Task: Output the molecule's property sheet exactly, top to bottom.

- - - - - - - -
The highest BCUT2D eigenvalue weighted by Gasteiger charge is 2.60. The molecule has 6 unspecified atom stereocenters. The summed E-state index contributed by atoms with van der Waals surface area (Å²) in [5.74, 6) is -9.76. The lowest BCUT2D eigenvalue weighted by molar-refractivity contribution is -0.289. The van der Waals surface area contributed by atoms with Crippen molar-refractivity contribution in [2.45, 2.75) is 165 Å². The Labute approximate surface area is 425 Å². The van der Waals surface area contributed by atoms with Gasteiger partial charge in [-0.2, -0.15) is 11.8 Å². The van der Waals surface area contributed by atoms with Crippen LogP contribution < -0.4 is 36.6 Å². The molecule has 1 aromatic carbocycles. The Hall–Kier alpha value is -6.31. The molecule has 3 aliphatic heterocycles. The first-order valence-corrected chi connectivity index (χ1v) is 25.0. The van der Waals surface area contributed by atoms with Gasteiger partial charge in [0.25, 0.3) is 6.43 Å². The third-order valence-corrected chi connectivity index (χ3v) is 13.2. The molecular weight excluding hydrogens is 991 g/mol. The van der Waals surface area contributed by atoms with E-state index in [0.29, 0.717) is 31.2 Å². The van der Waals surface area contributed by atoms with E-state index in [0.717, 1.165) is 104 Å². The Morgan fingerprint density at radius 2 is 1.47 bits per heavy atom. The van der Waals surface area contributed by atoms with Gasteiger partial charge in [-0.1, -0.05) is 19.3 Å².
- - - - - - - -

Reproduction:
The highest BCUT2D eigenvalue weighted by Gasteiger charge is 2.60. The molecule has 6 unspecified atom stereocenters. The summed E-state index contributed by atoms with van der Waals surface area (Å²) in [5.74, 6) is -9.76. The lowest BCUT2D eigenvalue weighted by molar-refractivity contribution is -0.289. The van der Waals surface area contributed by atoms with Crippen molar-refractivity contribution in [2.45, 2.75) is 165 Å². The Labute approximate surface area is 425 Å². The van der Waals surface area contributed by atoms with Gasteiger partial charge in [-0.2, -0.15) is 11.8 Å². The van der Waals surface area contributed by atoms with Crippen LogP contribution < -0.4 is 36.6 Å². The molecule has 1 aromatic carbocycles. The Hall–Kier alpha value is -6.31. The molecule has 3 aliphatic heterocycles. The first-order valence-corrected chi connectivity index (χ1v) is 25.0. The van der Waals surface area contributed by atoms with Gasteiger partial charge in [0.25, 0.3) is 6.43 Å². The third-order valence-corrected chi connectivity index (χ3v) is 13.2. The molecular weight excluding hydrogens is 991 g/mol. The van der Waals surface area contributed by atoms with E-state index in [0.29, 0.717) is 31.2 Å². The van der Waals surface area contributed by atoms with E-state index in [0.717, 1.165) is 104 Å². The Morgan fingerprint density at radius 2 is 1.47 bits per heavy atom. The van der Waals surface area contributed by atoms with Gasteiger partial charge in [-0.1, -0.05) is 19.3 Å².